State Of Nigeria’s Roads
As a result of poor leadership and woeful planning, there is no alternative either. The railway system is dysfunctional while the air transport sector is an arena of inefficiency and a cesspool of corruption. With an estimated 193,200km of roads in the country and the Federal Government in charge of about 34,000km, leaving the rest to the states and local governments, unfortunately, no tier of government can be said to have acquitted itself creditably on matters of roads construction and maintenance. Scores of innocent people are killed daily in avoidable accidents on account of the bad roads. Man-hours are lost in traffic. And the national economy suffers incalculable losses. It is high time governments at all levels treated road infrastructure as a priority to enhance economic development and also see it as a national security tool.
Since 1999, a whopping N1.4 trillion ($8.5 billion) has reportedly been spent on road construction or maintenance with very little evidence of the money spent. The system is rotten and merely serves as a veritable platform for corruption.
In the 2015 budget, the Federal Government supposedly slashed the Works Ministry’s budget from N100 billion to N11 billion, which many criticized as a minus for roads maintenance. But even at that, N11 billion could have made a difference if the fund was utilised judiciously. With no functional railway system, roads are the only means of movement of people and goods, meaning that the nation’s economy is grounded with such bad roads as Nigeria has. Some of the worst highways include the Lagos-Ibadan Expressway, Shagamu-Ore, Onitsha-Enugu–Port Harcourt road, Ikorodu-Shagamu road, Okene-Lokoja-Abuja and Rijau -Kontagora road in Niger State. With a few exceptions, indeed, virtually all the highways in the country are in terrible state. Not to mention the majority of Trunk B roads that have not received any attention.
Travelling through Nigerian roads, especially, during the rainy season is hellish. Vehicles break down; heavy-duty trucks overturn and get stuck in the mud. Motorists disembark at such horrible spots to push crippled vehicles. The result is traffic gridlock on both sides of what seems like a jungle and loss of many lives. 55 years after independence, it is indeed a shame that Nigeria, despite the huge revenue earnings from oil, has yet to develop a good transportation system. Between 2008 and June 2014 alone, Nigeria reportedly earned N44.655 trillion. Add this to another N2.5 trillion reportedly earned by Nigeria in the past three months. It is pertinent to ask what premium government places on roads as economic assets that should aid national productivity!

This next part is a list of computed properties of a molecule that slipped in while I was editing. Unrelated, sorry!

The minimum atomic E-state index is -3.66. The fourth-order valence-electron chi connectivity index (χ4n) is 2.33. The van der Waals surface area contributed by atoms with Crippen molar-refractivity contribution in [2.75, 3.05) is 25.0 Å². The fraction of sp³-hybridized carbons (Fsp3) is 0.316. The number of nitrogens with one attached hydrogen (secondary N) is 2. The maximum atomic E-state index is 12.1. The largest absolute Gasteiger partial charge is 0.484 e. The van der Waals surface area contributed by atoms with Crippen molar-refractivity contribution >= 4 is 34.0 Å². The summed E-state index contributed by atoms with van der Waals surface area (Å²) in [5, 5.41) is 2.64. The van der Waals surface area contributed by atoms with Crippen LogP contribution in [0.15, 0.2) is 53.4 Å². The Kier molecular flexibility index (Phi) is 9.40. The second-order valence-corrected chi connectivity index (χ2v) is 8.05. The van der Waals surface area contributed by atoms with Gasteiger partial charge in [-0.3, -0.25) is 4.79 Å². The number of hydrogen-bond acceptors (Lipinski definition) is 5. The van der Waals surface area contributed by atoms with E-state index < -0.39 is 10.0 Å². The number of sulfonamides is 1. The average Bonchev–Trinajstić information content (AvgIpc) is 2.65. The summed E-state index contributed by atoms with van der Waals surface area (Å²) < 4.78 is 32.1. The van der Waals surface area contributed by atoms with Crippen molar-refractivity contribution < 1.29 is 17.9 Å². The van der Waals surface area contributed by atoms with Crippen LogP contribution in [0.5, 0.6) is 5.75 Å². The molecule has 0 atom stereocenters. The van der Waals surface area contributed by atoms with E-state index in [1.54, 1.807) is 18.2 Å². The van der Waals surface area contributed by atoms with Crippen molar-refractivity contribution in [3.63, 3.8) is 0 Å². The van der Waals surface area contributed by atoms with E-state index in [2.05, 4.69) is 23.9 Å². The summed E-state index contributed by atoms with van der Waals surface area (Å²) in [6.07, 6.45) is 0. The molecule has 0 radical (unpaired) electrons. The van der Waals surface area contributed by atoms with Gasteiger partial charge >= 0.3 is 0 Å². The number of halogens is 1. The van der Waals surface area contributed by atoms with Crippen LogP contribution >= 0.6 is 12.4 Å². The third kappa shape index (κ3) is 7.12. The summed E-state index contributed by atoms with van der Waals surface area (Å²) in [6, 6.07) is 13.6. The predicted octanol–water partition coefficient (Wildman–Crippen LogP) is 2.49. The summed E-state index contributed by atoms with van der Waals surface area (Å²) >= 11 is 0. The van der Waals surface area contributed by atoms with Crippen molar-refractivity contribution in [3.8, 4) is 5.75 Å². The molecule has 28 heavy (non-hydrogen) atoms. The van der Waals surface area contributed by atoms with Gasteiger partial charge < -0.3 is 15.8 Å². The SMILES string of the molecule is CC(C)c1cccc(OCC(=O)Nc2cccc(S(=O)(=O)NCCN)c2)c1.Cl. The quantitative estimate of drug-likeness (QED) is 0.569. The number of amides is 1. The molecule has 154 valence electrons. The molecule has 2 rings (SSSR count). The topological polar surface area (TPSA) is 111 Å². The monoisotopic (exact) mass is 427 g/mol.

There are very few African countries with Nigeria’s shameful status with regard to roads. The Lagos-Badagry highway, for example, which links Nigeria with the Republic of Benin, underscores this. Whereas the Nigerian side of what should be a super highway, linking the whole of West Africa, is dilapidated and impassable, the Republic of Benin portion is not only in good condition, it advertises a certain irresponsibility on the part of Nigeria.
In every respect, the Nigerian authorities are guilty. The building of concrete roads with cement, especially, in the southern states where erosion is rife has been canvassed by experts as a solution to the poor durability of asphalt roads. But it seems corruption and a certain insensitivity to the economic well-being of Nigeria prevent those in power from heeding this call. Such corruption, of course, explains a situation in which roads in Nigeria are built at prohibitive costs. Whereas, the World Bank’s benchmark for building a kilometre of road is N238 million, the same one-kilometre is built for about N1 billion in Nigeria.
The structure of road ownership and maintenance has always been a thorny issue. The policy that the three tiers of government have responsibility for roads development and maintenance is in place but flawed in execution. No tier of government consistently maintains its own share of the roads leading to overlapping of duties, conflicts and, eventually, neglect.
This has brought the issue of the flawed federalism Nigeria operates to the fore and for as long as the denial of this error continues so will irresponsibility in governance.
While the debate rages over who should take responsibility for the roads within a state even when they are supposedly federal, the people, as well as the economy, suffer. While many would claim that job of the Federal Government should be in setting standards, especially, for inter-state highways while the states should have the capacity to bear the responsibility for roads construction and maintenance the fact is that no tier is doing anything reasonable with the resources at its disposal.
Suffice to say that the in-coming Minister of Works or Roads has his or her job well cut out. Enough of this shame and pain.